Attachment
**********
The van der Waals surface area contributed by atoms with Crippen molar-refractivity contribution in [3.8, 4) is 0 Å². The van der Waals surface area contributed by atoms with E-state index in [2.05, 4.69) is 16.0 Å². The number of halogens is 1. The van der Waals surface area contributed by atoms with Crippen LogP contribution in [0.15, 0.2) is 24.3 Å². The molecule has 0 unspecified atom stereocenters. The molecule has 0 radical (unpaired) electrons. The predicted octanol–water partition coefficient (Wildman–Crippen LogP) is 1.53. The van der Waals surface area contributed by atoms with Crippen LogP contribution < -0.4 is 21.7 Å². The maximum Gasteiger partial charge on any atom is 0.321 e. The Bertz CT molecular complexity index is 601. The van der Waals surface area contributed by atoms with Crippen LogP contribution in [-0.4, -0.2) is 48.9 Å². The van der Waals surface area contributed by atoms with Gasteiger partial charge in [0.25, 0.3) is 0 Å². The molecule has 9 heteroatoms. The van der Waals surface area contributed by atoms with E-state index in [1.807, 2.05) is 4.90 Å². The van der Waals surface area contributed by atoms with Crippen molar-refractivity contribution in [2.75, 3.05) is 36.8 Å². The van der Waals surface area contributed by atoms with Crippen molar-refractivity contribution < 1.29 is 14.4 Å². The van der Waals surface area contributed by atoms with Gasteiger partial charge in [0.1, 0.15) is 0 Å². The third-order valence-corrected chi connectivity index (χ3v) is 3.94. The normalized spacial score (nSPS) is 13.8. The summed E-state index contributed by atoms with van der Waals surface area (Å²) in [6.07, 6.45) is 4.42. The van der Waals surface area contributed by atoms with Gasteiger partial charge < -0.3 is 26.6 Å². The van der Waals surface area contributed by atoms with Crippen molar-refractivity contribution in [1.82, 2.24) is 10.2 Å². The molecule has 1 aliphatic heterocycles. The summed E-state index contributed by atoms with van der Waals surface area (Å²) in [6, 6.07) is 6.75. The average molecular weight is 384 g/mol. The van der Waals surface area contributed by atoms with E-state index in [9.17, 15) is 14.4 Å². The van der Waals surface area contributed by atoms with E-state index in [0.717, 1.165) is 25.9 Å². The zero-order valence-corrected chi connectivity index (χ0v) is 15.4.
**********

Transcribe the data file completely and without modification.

The van der Waals surface area contributed by atoms with Crippen molar-refractivity contribution in [3.8, 4) is 0 Å². The van der Waals surface area contributed by atoms with E-state index in [2.05, 4.69) is 16.0 Å². The number of halogens is 1. The van der Waals surface area contributed by atoms with Crippen LogP contribution in [0.15, 0.2) is 24.3 Å². The molecule has 0 unspecified atom stereocenters. The molecule has 0 radical (unpaired) electrons. The predicted octanol–water partition coefficient (Wildman–Crippen LogP) is 1.53. The van der Waals surface area contributed by atoms with Crippen LogP contribution < -0.4 is 21.7 Å². The maximum Gasteiger partial charge on any atom is 0.321 e. The Bertz CT molecular complexity index is 601. The van der Waals surface area contributed by atoms with Crippen LogP contribution in [-0.4, -0.2) is 48.9 Å². The van der Waals surface area contributed by atoms with Gasteiger partial charge in [0.25, 0.3) is 0 Å². The molecule has 9 heteroatoms. The van der Waals surface area contributed by atoms with E-state index in [1.807, 2.05) is 4.90 Å². The van der Waals surface area contributed by atoms with Crippen molar-refractivity contribution in [2.75, 3.05) is 36.8 Å². The van der Waals surface area contributed by atoms with Crippen molar-refractivity contribution < 1.29 is 14.4 Å². The van der Waals surface area contributed by atoms with Gasteiger partial charge in [0.1, 0.15) is 0 Å². The third-order valence-corrected chi connectivity index (χ3v) is 3.94. The normalized spacial score (nSPS) is 13.8. The summed E-state index contributed by atoms with van der Waals surface area (Å²) in [6.07, 6.45) is 4.42. The van der Waals surface area contributed by atoms with Gasteiger partial charge < -0.3 is 26.6 Å². The van der Waals surface area contributed by atoms with Crippen molar-refractivity contribution in [1.82, 2.24) is 10.2 Å². The molecule has 1 aliphatic heterocycles. The summed E-state index contributed by atoms with van der Waals surface area (Å²) in [6, 6.07) is 6.75. The average molecular weight is 384 g/mol. The van der Waals surface area contributed by atoms with E-state index in [9.17, 15) is 14.4 Å². The van der Waals surface area contributed by atoms with E-state index in [0.717, 1.165) is 25.9 Å². The zero-order valence-corrected chi connectivity index (χ0v) is 15.4.